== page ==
- Tip:If you don’t have a card that can load pesos, you should know that travel card currency conversion fees are among the highest in the market.
Using credit cards
You can use your credit card almost everywhere, but they won’t be accepted accepted for buses, most taxis, tour guides, corner stores and taquerías.
To beat foreign transaction fees, use a card like the Chase Sapphire Preferred® Card® credit card. As for the ATM fee, that will be the least of your concerns when you calculate the interest you’ll be subject to for a cash advance transaction.
- Tip: Most major lenders can arrange emergency cash or card replacement quickly if you lose your card.
Using a traveler’s checks
Unfortunately, as credit card and debit cards have become more secure and offer more protections, traveler’s checks have become a dated form of travel money.
Paying with cash in Mexico
You can use USD in Mexico, especially in the major tourist spots. Some merchants give you the option of paying in pesos or dollars and the vendor can give you an “over the counter exchange rate” between the two. The price of the goods can be inflated by as much as 30% if you pay with dollars in Mexico, as vendors generally use an exchange rate of 10 pesos to $1. Use Mexican pesos to make your money go further.
Dating back to Spanish colonisation, Mexican pesos come in denominations of 10c, 20c, 50c, $2, $5, $10, $20, $50, $100, $200, $500 and $1000. $20 is the lowest value banknote. MXN is the currency code for Mexican peso and Mexico uses the dollar sign ($) as the currency symbol.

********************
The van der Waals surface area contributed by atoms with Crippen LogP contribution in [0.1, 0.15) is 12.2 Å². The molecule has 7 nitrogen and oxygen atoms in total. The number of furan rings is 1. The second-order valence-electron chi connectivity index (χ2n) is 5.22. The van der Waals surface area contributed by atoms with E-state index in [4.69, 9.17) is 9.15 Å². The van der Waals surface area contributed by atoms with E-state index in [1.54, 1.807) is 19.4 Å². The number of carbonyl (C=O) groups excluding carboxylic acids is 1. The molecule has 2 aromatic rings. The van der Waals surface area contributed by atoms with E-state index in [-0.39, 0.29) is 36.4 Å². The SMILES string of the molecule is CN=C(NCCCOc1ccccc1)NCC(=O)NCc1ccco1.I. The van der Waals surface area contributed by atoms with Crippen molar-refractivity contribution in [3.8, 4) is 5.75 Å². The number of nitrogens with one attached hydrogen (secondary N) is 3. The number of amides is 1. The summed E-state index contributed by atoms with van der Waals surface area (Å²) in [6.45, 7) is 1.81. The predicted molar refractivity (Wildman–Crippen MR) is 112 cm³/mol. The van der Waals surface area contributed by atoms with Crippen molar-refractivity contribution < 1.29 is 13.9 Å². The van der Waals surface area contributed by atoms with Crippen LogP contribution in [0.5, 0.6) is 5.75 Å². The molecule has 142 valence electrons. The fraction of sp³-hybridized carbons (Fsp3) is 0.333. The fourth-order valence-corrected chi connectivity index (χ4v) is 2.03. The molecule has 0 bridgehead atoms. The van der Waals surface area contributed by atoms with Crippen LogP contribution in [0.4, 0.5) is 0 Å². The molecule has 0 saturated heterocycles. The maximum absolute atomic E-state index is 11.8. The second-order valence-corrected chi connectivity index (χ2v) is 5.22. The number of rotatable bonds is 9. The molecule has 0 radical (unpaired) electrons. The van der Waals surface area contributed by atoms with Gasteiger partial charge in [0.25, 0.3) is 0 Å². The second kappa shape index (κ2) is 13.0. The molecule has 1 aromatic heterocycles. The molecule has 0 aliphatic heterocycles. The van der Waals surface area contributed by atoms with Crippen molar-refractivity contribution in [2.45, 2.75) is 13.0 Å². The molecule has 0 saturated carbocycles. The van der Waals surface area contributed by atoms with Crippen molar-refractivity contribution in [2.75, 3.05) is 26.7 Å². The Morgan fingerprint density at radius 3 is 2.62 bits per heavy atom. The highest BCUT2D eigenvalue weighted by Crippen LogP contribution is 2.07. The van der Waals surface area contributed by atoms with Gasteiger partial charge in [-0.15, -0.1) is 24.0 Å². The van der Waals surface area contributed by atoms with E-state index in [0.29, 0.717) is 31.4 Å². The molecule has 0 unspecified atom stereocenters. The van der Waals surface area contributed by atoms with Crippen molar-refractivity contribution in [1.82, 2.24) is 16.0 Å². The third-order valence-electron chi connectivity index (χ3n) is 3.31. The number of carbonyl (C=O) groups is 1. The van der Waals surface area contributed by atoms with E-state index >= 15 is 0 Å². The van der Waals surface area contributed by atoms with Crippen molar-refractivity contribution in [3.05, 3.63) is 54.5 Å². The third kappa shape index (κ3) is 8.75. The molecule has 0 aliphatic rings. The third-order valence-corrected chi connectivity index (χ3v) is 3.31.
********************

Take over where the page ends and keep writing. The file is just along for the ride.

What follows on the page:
Back to top
Buying Mexican pesos in the US
Mexican Pesos are widely available at most currency exchange offices including Travelex and major banks. Exchanging at your bank can be a good idea to avoid extra fees and charges.
Where can I get money exchanged in Mexico?
There are a number of places you can get cash exchanged in Mexico, including Banco de Mexico (the national bank) and at casa de cambio’s (exchange bureaus). You can visit a bank during business hours between Monday and Friday.
You can also get money changed at bureaux de change and casa de cambio outlets. These exchange offices are common and they can offer the same rate, if not better, than banks.
Using a combination of travel money options
There is no single best travel money strategy, as the right one will ultimately depend on how an where you’re traveling. If you’re going to be making a lot of cash withdrawals, consider a debit card with an ATM alliance or a prepaid card with low withdrawal fees over a credit card. A credit card will make the most sense for larger purchases and you’ll likely need one for hotels.
You’ll always need cash to make everyday purchases. Withdrawing a substantial amount of cash for when you arrive can be an ideal option to ensure a smooth transition into your destination country. Consider your financial situation, your travel plans and how you’ll be spending your money to determine which combination of travel money options is the right one for you.Back to top